### Srinidhi Viswanatha

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Srinidhi Viswanatha

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The best hollywood movie I've seen

https://medium.com/@yonatanzunger/foiling-the-nazis-nuclear-plans-87a5e6f7f848#.6ysq6xsfe

https://medium.com/@yonatanzunger/foiling-the-nazis-nuclear-plans-87a5e6f7f848#.6ysq6xsfe

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F***

Srinivasa Ramanujan is a legend of the mathematics world. The son of a shop clerk in rural India, he taught himself mathematics, primarily out of a book he borrowed from the library. The math that he did started out as rediscovering old results, and then became novel, and ultimately became revolutionary; he is considered to be one of the great minds of mathematical history, someone routinely mentioned in comparison with names like Gauss, Euler, or Einstein.

Ramanujan's work became known beyond his village starting in 1913, when he sent a letter to the British mathematician G. H. Hardy. Ramanujan had been spamming mathematicians with his ideas for a few years, but his early writing in particular tended to be rather impenetrable, of the sort that today I would describe as "proof by proctological extraction:" he would present a result which was definitely true, and you could check that it was true, but it was completely incomprehensible how he got it. But by the time he wrote to Hardy, both his clarity and the strength of his results had improved, and Hardy was simply stunned by what he saw. He immediately invited Ramanujan to come visit him in Cambridge, and the two became lifelong friends.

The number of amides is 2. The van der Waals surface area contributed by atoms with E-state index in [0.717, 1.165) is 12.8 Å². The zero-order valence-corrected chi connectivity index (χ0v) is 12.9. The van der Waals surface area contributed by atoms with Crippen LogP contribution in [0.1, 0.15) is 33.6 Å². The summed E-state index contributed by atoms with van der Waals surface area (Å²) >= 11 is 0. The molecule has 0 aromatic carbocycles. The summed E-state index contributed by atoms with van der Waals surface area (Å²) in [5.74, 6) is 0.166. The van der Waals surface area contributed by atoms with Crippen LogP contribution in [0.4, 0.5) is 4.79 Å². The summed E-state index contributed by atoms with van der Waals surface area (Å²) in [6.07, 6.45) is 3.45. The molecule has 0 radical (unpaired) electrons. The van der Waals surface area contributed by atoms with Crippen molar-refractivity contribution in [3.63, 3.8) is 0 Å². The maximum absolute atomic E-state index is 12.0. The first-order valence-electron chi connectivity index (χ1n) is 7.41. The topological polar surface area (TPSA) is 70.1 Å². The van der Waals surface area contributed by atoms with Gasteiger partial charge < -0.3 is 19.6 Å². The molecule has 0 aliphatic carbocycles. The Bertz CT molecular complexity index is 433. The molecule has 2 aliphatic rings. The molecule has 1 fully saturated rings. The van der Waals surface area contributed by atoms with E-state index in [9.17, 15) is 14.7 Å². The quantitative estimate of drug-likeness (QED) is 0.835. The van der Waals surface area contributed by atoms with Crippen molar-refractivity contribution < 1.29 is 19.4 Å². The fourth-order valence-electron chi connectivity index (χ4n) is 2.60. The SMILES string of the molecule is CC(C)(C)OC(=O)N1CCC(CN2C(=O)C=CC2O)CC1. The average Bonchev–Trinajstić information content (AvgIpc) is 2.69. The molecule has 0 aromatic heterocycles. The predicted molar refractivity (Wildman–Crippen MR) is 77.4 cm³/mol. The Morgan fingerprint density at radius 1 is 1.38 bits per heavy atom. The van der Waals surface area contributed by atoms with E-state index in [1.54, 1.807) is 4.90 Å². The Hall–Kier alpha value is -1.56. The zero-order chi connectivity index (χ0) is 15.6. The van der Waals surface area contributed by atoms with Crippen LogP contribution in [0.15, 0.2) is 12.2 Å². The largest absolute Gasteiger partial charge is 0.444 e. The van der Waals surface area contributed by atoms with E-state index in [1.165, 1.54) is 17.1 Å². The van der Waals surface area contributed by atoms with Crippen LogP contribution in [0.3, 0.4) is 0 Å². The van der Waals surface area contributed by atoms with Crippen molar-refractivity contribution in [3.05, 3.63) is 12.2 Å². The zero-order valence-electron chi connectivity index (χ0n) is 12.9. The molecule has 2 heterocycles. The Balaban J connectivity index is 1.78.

Alas, his life was very short: Ramanujan died at age 32 of tuberculosis (or possibly of a liver parasite; recent research suggests this may have been his underlying condition), less than six years after his letter to Hardy.

When we talk about people whose early death was a tremendous loss to humanity, there are few people for whom it's as true as Ramanujan, and a recent discovery in his papers has just underlined why.

This discovery ties together two stories separated by centuries: The "1729" story, and the great mystery of Pierre Fermat's last theorem.

The 1729 story comes from a time that Hardy came to visit Ramanujan when he was ill. In Hardy's words:

"I remember once going to see him when he was ill at Putney. I had ridden in taxi cab number 1729 and remarked that the number seemed to me rather a dull one, and that I hoped it was not an unfavorable omen. 'No', he replied, 'it is a very interesting number; it is the smallest number expressible as the sum of two cubes in two different ways.'"

This has become the famous Ramanujan story (and in fact, 1729 is known to this day as the Hardy-Ramanujan Number), because it's just so ludicrously Ramanujan: he

The other story is that of Fermat's Last Theorem. Pierre de Fermat was a 17th-century French mathematician, most famous for a theorem he

From Pythagoras, we know that the legs and hypotenuse of a right triangle are related by a²+b²=c². We also know that there are plenty of sets of integers that satisfy this relationship -- say, 3, 4, and 5. Fermat asked if this was true for higher powers as well: that is, when n>2, are there any integers a, b, and c such that aⁿ+bⁿ=cⁿ? He claimed that the answer was no, and that "he had a truly marvelous proof of this statement which was, unfortunately, too large to fit in this margin."